A young boy’s original game coaxes a grieving grandpa to reconnect with the world in a touching intergenerational story of love and resilience. Henry loves talking with Grandpa, but Grandpa has stopped listening. Mom says to just give him time. But Henry wants to talk to Grandpa now. So Henry tries his favorite game: Top Threes. And something amazing happens: Grandpa starts talking again. Out of a tale of favorite sandwiches and zoo animals, outings and trains, emerges a moving story about love, loss, and the wonder of grannies and grandpas.

Mayday
Written by Karen Harrington
chapter book
Recommend Ages: 8-12

In the tradition of Counting By 7s and The Thing About Jellyfish, a heartwarming coming-of-age story about grief, family, friendship, and the importance of finding your voice Wayne Kovok lives in a world of After. After his uncle in the army was killed overseas. After Wayne and his mother survived a plane crash while coming back from the funeral. After he lost his voice. Wayne has always used his love of facts to communicate (“Did you know more people die each year from shaking a vending machine than from shark attacks?”). Without his voice, how will he wow the prettiest girl in school? How will he stand up to his drill-sergeant grandfather? And how will he share his hopes with his deadbeat dad? It’s not until Wayne loses his voice completely that he realizes how much he doesn’t say. Filled with Karen Harrington’s signature heart and humor, Mayday tackles an unforgettable journey of family and friendship.

A Stopwatch from Grampa
Written by Loretta Garbutt & illustrated by Carmen Mok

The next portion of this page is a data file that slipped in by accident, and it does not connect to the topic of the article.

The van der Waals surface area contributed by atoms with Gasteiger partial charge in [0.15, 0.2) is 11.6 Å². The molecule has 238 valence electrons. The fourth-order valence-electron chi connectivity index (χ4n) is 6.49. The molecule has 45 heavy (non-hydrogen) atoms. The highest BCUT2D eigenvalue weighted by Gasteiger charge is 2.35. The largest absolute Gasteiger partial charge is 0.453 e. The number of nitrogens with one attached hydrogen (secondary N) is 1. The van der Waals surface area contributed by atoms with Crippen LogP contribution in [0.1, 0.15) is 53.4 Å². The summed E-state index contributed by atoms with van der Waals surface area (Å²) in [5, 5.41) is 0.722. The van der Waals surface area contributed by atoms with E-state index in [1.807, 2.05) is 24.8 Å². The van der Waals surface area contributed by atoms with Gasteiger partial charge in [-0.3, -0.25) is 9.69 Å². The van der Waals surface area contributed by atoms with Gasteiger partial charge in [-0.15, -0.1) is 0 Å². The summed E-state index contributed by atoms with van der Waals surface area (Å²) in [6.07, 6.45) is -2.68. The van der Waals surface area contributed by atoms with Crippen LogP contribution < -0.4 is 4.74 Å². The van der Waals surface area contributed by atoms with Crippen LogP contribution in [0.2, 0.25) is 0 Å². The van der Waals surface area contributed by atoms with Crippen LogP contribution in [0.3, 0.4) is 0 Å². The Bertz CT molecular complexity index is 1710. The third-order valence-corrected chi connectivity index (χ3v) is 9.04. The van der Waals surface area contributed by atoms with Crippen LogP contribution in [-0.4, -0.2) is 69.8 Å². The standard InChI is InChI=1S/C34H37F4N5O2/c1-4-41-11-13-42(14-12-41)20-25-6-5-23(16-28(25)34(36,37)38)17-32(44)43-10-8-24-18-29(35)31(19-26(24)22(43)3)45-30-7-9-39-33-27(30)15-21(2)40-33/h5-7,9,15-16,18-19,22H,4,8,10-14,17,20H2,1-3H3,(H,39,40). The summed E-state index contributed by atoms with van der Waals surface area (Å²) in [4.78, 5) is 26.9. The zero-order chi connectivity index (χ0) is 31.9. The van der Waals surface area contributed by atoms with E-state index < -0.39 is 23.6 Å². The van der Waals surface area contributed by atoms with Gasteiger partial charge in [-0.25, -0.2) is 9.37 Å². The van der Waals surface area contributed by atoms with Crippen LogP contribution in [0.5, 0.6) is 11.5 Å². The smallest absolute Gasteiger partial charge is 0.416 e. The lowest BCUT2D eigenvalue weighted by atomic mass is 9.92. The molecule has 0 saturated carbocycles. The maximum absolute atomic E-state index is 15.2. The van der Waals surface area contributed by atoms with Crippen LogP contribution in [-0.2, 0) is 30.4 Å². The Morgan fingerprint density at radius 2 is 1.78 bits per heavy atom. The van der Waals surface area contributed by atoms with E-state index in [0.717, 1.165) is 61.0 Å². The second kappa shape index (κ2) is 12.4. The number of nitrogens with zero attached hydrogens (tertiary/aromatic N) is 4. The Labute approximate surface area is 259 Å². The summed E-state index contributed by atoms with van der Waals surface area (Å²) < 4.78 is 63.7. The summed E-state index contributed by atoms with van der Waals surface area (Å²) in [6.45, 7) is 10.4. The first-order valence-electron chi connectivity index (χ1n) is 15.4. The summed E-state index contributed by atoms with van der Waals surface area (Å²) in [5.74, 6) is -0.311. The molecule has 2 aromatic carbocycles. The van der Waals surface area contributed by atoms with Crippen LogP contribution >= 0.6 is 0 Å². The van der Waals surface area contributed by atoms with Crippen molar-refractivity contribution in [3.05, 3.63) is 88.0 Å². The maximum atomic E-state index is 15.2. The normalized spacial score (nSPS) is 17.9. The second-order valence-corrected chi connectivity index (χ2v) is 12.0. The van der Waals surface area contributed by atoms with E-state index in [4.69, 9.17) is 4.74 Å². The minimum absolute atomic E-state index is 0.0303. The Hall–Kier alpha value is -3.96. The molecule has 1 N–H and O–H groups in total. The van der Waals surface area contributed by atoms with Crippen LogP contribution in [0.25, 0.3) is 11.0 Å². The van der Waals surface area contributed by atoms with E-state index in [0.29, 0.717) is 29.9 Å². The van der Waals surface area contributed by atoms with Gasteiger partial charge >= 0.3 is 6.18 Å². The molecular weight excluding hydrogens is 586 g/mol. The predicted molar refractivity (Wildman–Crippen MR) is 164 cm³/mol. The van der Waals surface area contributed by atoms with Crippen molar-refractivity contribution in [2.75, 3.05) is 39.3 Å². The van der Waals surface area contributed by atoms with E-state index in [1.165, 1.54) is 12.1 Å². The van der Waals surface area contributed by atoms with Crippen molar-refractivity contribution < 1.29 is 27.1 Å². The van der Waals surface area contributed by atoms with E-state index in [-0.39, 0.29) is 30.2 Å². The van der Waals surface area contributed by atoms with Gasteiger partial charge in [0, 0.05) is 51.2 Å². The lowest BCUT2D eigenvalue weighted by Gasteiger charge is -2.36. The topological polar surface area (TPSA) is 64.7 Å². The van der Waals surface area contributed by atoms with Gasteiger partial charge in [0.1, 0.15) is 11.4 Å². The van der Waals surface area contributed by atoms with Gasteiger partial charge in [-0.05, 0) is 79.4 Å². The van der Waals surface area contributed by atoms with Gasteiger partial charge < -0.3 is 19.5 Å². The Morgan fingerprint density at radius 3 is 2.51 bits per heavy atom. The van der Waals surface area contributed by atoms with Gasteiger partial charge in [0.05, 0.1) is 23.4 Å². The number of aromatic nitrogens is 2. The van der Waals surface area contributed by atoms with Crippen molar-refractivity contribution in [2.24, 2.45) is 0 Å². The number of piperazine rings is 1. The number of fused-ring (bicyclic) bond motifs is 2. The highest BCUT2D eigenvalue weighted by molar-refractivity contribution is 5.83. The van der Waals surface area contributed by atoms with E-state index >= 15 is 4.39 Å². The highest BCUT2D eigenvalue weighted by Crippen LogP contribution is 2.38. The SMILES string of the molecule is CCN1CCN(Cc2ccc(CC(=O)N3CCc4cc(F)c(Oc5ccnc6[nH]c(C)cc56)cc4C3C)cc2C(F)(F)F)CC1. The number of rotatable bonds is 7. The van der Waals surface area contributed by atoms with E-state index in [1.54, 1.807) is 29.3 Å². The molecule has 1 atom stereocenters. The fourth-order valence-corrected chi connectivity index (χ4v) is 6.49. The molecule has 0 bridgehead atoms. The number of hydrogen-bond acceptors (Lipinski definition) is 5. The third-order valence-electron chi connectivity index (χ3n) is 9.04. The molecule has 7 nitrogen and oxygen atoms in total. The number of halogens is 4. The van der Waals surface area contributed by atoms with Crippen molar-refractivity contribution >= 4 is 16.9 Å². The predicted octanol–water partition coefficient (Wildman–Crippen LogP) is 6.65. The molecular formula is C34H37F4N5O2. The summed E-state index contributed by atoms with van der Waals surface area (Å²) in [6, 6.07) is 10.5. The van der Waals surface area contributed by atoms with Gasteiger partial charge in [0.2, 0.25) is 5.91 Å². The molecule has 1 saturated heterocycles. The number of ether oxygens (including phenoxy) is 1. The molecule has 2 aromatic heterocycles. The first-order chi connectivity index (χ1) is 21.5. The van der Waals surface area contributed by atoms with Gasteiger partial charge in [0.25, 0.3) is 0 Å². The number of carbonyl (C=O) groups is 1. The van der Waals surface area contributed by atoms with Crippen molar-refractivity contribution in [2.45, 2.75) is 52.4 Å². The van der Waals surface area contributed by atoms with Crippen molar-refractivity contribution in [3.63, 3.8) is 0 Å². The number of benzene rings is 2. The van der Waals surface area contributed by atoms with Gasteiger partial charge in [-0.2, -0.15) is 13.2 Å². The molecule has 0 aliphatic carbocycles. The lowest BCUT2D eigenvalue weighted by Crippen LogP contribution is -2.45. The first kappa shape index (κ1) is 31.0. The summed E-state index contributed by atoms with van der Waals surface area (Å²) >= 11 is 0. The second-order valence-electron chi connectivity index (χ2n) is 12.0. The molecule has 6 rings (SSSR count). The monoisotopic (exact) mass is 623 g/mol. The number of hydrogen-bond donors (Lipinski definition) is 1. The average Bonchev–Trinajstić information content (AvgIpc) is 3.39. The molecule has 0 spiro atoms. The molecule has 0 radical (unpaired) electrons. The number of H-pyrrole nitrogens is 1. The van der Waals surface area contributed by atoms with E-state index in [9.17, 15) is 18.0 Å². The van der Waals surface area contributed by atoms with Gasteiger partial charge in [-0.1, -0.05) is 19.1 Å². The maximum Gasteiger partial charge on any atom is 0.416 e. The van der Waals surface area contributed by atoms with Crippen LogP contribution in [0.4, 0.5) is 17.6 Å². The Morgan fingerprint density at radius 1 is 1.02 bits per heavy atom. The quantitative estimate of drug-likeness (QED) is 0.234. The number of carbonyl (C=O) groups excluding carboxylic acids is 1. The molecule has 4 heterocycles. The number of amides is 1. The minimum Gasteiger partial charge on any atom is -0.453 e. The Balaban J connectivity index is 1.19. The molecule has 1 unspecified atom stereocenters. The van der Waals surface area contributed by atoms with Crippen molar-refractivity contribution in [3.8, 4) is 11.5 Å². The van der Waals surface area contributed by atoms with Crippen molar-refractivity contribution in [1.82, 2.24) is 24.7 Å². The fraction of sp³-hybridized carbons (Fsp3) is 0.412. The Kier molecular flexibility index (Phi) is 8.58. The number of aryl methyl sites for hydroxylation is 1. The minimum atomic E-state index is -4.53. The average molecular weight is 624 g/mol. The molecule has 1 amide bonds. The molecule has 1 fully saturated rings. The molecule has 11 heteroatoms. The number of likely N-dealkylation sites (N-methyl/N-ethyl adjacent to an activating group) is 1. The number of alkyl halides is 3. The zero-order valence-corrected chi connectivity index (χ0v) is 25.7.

picture book
Recommend Ages: 4-8

“When summer started, I got Grampa’s stopwatch,” a small child says. “I don’t want his stopwatch. I want him.” Grampa used to time everything. A race to the end of the street and back: 24 seconds. Eating bubblegum ice cream: 1 minute, 58 seconds. But now, Grampa’s gone. “There are no more Grampa minutes, Grampa seconds,” the child says. “Time just stops.” As the seasons come and go, the stopwatch becomes a cherished symbol of remembrance, and the child uses it to carry on Grampa’s favorite pastimes and traditions.

Loretta Garbutt uses subtlety and sensitivity to explore the five stages of grief (denial, anger, bargaining, depression, acceptance) in this moving picture book story of loss. It features a gender-neutral main character (no first name or pronouns are given) making the story universally relatable. This is a perfect choice for fostering discussions with children about their emotions, particularly the feeling of loss. It also offers a poignant representation of an intergenerational relationship between a grandfather and grandchild. Carmen Mok’s expressive and thoughtful illustrations employ a limited color palette to convey the character’s emotional trajectory. There are curriculum applications here in social-emotional development as well as character education lessons in caring and resilience.

Honorable Mentions
  1. A Home for Goddesses and Dogs - A unique masterpiece about loss, love, and the world’s best bad dog, from award-winning author Leslie Connor, author of the National Book Award finalist The Truth as Told by Mason Buttle. It’s a life-altering New Year for thirteen-year-old Lydia when she uproots to a Connecticut farm to live with her aunt following her mother’s death. Aunt Brat and her jovial wife, Eileen, and their ancient live-in landlord, Elloroy, are welcoming―and a little quirky. Lydia’s struggle for a sense of belonging in her new family is highlighted when the women adopt a big yellow dog just days after the girl’s arrival. Wasn’t one rescue enough? Lydia is not a dog person―and this one is trouble! He is mistrustful and slinky. He pees in the house, escapes into the woods, and barks at things unseen. His new owners begin to guess about his unknown past. Meanwhile, Lydia doesn’t want to be difficult―and she does not mean to keep secrets―but there are things she’s not telling… Like why the box of “paper stuff” she keeps under her bed is so important… And why that hole in the wall behind a poster in her room is getting bigger… And why something she took from the big yellow dog just might be the key to unraveling his mysterious past―but at what cost? Award-winning author Leslie Connor crafts a story that sings about loss and love and finding joy in new friendships and a loving family, along with the world’s best bad dog. This uplifting story about recovery features strong female characters, an adorable dog, and the girl who comes to love him.